Long Winters Make Spring Allergies Worse Because of the Pollen Vortex

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Springtime is here, and after such a long winter, all the colorful and beautiful flowers are blooming. They also start releasing pollen in the air and that’s not great news for all of those that are allergic to it. Every year, there is a “pollen vortex” or “pollen tsunami.”

But with the cold weather until April, flowers are blooming late, and many of the flowers that had to normally bloom in April, now bloom at the same time as the ones in early spring. This leads to all flowers blooming and causing a “perfect storm for allergies”, said experts.

Pollen Season Has Increased in With 25 Days

According to the Environmental Protection Agency, between 1998-2015, many cities have seen a lengthy ragweed season. In some regions, the pollen season has increased with 25 days.

Starting with last week, a warmer weather finally hit the regions and that also meant pollen in the air with all the plants blooming at once. This means that people with allergies to pollen will have more severe symptoms like itchy nose, eyes, congestion and sneezing.

If you thought that rain will settle the issue, information provided by pollen.com says otherwise. It seems that not even rainy or cooler ways will lower the impact of pollen waves.

How to Keep Away From Pollen

With this beautiful weather, many people would normally want to spend time in the outdoors to enjoy the sun and warmth, but for a nice weekend, the ones that have pollen allergies should consider a few tips.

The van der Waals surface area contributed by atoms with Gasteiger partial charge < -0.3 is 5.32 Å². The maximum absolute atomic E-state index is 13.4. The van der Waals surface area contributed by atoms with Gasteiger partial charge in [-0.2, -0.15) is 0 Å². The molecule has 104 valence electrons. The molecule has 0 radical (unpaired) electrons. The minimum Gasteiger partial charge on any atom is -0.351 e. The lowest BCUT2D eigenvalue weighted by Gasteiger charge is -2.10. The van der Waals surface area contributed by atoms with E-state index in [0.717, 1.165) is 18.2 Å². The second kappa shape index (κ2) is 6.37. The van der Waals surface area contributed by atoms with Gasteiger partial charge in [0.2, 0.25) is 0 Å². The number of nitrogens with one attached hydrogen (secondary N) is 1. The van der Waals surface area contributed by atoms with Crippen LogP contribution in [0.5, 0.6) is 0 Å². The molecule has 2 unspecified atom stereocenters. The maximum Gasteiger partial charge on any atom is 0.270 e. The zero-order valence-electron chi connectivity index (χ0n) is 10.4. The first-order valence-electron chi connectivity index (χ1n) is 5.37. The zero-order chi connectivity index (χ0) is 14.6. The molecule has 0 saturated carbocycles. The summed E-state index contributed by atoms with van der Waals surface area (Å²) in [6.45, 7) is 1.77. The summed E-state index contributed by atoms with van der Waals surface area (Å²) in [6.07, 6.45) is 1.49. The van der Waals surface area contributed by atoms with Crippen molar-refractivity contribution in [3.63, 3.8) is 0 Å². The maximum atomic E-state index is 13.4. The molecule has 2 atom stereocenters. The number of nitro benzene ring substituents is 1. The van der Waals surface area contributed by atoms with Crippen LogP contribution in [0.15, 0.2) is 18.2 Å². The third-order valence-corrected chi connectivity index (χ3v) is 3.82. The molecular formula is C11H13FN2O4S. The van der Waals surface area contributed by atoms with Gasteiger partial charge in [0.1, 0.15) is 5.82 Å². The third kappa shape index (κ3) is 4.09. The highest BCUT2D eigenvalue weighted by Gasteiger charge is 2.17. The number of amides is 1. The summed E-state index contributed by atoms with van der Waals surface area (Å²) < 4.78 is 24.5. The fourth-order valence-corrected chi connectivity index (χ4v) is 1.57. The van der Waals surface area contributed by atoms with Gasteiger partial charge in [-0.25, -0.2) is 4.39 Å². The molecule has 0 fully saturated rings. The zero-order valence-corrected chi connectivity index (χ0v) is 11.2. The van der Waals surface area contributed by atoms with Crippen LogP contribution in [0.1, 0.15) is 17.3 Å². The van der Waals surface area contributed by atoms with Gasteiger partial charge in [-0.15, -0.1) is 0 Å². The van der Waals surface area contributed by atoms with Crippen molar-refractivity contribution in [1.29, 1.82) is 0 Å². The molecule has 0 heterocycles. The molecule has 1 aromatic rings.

Drain the pollen out of your nose with a neti pot. It will also help loosen up mucus. Before going to bed, take a shower to get rid of the pollen particles from your hair and body. Warm nights are wonderful, but it’s best to keep the windows closed until the peak of the allergy season goes away. If it’s too hot, use air conditioning, which has filters to keep pollen away.

The pollen season might be intense, but the good news is that it will be a short season!

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Andre Blair s is the lead editor for Advocator.ca. He holds a B.A. in Psychology from the University of Toronto, and a Master of Science in Public Health (M.S.P.H.) from the School of Public Health, Department of Health Administration, at the University of North Carolina at Chapel Hill. Andre specializes in environmental health, but writes on a variety of issues.


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